At least one American diplomat at the time was appalled by what he saw.
"It is crystal clear that we have flouted our own commitments and are protecting not only quislings but also people who have been guilty of terrible crimes," said Consul John Moors Cabot, later ambassador to Poland, in a cable from Belgrade to Washington dated June 12, 1947.
"I presume we must protect our agents though it disgusts me to think we may be using the same men we so strongly criticized the Fascists for using."
The Archives documents also disclose the roles of five German generals in British and American custody at the end of the war: Heinz Guderian, Heinrich von Leuttwitz, Heinz Rheinefarth, Ernst Rode and Nicholas von Vormann.
Guderian led the panzer charges into Poland in 1939 and into the Soviet Union later, and was Hitler's chief of staff at the end of the war. Rheinefarth was commander of a Waffen SS division in Eastern Europe. Rode served in the Balkans. Von Vormann and von Leuttwitz were involved in the invasion of Poland.
None of the generals was tried for war crimes at Nuremberg, but Poland and the Soviet Union asked numerous times for their extradition, and were always refused. The reasons are laid out in a single secret State Department cable from Berlin to Washington, replying to a question about what the generals were doing for the United States. It said:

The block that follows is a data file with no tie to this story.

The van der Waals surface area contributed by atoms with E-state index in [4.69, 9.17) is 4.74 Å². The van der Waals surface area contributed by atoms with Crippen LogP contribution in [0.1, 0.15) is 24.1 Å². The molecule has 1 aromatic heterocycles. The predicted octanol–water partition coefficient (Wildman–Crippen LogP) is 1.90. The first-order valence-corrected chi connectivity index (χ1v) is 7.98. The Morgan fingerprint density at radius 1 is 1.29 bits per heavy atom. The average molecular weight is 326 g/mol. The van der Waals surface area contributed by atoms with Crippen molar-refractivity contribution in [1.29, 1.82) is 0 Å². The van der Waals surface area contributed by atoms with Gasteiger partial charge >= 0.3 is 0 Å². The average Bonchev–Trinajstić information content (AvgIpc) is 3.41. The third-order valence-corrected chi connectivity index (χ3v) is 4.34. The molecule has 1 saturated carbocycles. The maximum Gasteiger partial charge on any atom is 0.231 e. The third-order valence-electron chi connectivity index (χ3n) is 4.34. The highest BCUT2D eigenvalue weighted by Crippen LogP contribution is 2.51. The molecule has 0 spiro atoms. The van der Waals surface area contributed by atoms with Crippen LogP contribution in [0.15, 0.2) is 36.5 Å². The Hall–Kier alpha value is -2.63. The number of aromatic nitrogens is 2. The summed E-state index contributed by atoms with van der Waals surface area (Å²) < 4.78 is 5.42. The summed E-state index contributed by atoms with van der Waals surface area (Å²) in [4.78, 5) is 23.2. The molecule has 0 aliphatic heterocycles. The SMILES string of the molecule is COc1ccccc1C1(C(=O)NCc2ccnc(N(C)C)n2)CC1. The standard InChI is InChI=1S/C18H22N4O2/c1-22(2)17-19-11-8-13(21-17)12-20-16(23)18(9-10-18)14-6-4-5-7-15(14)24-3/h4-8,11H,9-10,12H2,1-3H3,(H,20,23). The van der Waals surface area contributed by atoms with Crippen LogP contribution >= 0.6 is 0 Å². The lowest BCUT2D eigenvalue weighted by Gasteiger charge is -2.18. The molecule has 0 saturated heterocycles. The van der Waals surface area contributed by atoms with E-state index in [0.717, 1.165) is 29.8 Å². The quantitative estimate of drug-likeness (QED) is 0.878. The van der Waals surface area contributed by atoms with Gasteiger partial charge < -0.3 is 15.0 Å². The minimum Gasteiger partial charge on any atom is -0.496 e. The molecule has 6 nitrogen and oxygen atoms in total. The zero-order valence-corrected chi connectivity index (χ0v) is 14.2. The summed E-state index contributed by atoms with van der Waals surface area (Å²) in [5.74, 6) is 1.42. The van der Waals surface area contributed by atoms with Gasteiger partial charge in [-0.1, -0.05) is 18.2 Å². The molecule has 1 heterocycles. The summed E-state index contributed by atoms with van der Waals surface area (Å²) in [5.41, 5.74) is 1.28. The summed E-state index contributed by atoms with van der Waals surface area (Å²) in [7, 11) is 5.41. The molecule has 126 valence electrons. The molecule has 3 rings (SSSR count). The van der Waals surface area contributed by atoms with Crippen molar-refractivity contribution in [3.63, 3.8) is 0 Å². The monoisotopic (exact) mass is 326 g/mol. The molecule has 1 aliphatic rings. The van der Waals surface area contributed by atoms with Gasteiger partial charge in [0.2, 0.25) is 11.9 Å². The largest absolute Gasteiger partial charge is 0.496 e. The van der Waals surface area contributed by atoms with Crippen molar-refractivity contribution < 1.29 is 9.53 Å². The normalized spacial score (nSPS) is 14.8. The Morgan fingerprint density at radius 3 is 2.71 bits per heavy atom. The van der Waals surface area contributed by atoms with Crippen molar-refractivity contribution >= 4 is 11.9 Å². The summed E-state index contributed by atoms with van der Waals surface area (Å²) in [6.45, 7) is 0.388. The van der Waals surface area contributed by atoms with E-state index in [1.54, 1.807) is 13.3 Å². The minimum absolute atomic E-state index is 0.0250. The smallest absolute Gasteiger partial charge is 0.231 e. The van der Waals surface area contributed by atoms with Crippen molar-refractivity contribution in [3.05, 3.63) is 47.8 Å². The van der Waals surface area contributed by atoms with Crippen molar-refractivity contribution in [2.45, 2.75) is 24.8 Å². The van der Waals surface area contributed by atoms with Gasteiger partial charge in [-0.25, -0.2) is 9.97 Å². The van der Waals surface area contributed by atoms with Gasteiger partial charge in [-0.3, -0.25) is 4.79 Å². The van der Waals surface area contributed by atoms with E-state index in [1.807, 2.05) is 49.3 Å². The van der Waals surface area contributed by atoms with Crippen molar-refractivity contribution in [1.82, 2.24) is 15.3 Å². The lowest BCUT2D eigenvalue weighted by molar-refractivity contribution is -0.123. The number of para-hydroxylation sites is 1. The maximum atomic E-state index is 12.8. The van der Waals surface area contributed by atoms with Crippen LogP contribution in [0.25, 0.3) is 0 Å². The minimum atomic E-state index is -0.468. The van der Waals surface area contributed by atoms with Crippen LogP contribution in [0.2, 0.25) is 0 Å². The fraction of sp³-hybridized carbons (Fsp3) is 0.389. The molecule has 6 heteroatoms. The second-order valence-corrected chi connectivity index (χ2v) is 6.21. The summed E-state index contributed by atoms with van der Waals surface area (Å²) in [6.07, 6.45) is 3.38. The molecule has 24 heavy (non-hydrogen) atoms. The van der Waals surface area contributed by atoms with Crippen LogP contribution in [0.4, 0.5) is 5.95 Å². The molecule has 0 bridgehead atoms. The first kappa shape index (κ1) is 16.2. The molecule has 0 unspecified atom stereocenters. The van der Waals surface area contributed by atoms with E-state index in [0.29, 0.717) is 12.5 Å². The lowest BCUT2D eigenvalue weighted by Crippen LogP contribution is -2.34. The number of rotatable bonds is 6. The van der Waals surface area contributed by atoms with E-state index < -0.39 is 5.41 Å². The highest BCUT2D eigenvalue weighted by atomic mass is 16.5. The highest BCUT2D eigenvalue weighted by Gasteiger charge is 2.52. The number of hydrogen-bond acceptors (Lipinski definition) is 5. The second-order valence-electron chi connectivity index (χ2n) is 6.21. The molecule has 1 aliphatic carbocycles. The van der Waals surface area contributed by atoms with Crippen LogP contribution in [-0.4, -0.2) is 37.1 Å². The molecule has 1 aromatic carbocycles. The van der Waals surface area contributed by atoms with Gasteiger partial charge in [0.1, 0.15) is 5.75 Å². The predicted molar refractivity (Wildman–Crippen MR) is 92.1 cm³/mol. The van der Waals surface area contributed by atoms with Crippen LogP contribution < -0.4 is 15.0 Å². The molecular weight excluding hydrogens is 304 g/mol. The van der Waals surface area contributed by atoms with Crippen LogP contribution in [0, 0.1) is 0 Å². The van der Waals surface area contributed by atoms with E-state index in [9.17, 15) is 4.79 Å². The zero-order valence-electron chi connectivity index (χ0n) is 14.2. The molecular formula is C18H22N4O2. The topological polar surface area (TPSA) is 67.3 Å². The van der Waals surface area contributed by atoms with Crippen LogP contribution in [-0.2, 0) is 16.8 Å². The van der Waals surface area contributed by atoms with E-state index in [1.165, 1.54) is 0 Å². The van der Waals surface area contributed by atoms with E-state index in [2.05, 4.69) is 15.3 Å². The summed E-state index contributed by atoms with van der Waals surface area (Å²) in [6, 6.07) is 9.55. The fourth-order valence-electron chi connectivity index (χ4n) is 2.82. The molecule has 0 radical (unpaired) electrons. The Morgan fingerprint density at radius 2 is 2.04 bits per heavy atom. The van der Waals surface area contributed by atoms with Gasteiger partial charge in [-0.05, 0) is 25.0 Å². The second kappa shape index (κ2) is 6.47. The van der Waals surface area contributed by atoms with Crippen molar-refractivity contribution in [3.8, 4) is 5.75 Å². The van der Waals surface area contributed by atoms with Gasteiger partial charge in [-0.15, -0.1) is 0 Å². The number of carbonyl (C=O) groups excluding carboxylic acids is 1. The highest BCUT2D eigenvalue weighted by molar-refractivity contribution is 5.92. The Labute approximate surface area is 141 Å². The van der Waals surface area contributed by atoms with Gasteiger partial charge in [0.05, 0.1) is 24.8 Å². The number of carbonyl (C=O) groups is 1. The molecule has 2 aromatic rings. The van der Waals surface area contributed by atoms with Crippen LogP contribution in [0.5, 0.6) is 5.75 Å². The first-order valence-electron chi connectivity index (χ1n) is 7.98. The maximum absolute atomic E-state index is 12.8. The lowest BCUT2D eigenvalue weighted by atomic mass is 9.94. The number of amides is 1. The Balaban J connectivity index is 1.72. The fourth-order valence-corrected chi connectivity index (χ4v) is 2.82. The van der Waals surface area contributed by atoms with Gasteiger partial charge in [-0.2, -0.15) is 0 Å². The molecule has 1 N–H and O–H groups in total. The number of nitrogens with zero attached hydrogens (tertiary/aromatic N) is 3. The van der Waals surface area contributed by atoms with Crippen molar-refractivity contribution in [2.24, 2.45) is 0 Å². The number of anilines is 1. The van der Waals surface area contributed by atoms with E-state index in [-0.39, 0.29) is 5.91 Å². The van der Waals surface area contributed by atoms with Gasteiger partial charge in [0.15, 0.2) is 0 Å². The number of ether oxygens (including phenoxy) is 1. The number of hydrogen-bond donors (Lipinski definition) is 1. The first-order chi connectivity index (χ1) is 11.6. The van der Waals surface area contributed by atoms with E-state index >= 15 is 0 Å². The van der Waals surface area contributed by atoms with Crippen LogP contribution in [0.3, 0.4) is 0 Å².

"Guderian is at Camp Neustadt and has prepared reports on the eastern and western fronts and is currently working on the eastern front project. Rheinefarth is at Dachau and has worked on the eastern project. Rode is also at Neustadt and is working on a study of anti-partisan warfare in Russia. Vormann is at Nuremberg and has written two reports of operations against Russia and is writing two more. Von Leuttwitz now living in American zone and has prepared reports on operations against U.S. troops in central Europe.
"Director of Intelligence considers it unwise to present these sources at present and advises disapproval of extraditions. Accordingly, we shall not deliver any of the five individuals to Poland or any other government. We will hold them as material witnesses."